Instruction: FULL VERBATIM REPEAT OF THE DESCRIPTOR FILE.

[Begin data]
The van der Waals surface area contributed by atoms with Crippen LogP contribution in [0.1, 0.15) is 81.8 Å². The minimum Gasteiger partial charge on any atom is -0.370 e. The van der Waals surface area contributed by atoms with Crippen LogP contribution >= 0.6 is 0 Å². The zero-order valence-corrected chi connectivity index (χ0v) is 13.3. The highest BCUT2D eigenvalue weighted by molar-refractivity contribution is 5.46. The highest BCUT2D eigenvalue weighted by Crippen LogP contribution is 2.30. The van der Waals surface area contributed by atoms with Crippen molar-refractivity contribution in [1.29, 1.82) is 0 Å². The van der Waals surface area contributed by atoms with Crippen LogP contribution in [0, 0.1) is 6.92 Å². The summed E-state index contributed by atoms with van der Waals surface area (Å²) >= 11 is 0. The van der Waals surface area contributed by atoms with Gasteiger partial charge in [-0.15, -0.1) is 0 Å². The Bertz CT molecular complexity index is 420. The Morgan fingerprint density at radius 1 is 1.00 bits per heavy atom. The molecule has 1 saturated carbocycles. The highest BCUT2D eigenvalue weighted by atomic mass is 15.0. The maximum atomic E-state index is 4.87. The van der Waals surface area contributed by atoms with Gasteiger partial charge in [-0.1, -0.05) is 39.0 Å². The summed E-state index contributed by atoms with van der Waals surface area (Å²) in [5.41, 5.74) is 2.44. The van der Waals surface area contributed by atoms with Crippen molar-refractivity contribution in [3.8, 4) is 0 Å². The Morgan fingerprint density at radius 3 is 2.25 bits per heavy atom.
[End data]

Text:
The van der Waals surface area contributed by atoms with Crippen LogP contribution in [0.1, 0.15) is 81.8 Å². The minimum Gasteiger partial charge on any atom is -0.370 e. The van der Waals surface area contributed by atoms with Crippen LogP contribution >= 0.6 is 0 Å². The zero-order valence-corrected chi connectivity index (χ0v) is 13.3. The highest BCUT2D eigenvalue weighted by molar-refractivity contribution is 5.46. The highest BCUT2D eigenvalue weighted by Crippen LogP contribution is 2.30. The van der Waals surface area contributed by atoms with Crippen molar-refractivity contribution in [1.29, 1.82) is 0 Å². The van der Waals surface area contributed by atoms with Crippen LogP contribution in [0, 0.1) is 6.92 Å². The summed E-state index contributed by atoms with van der Waals surface area (Å²) >= 11 is 0. The van der Waals surface area contributed by atoms with Gasteiger partial charge in [-0.15, -0.1) is 0 Å². The Bertz CT molecular complexity index is 420. The Morgan fingerprint density at radius 1 is 1.00 bits per heavy atom. The molecule has 1 saturated carbocycles. The highest BCUT2D eigenvalue weighted by atomic mass is 15.0. The maximum atomic E-state index is 4.87. The van der Waals surface area contributed by atoms with Gasteiger partial charge in [-0.1, -0.05) is 39.0 Å². The summed E-state index contributed by atoms with van der Waals surface area (Å²) in [5.41, 5.74) is 2.44. The van der Waals surface area contributed by atoms with Crippen molar-refractivity contribution in [3.8, 4) is 0 Å². The Morgan fingerprint density at radius 3 is 2.25 bits per heavy atom.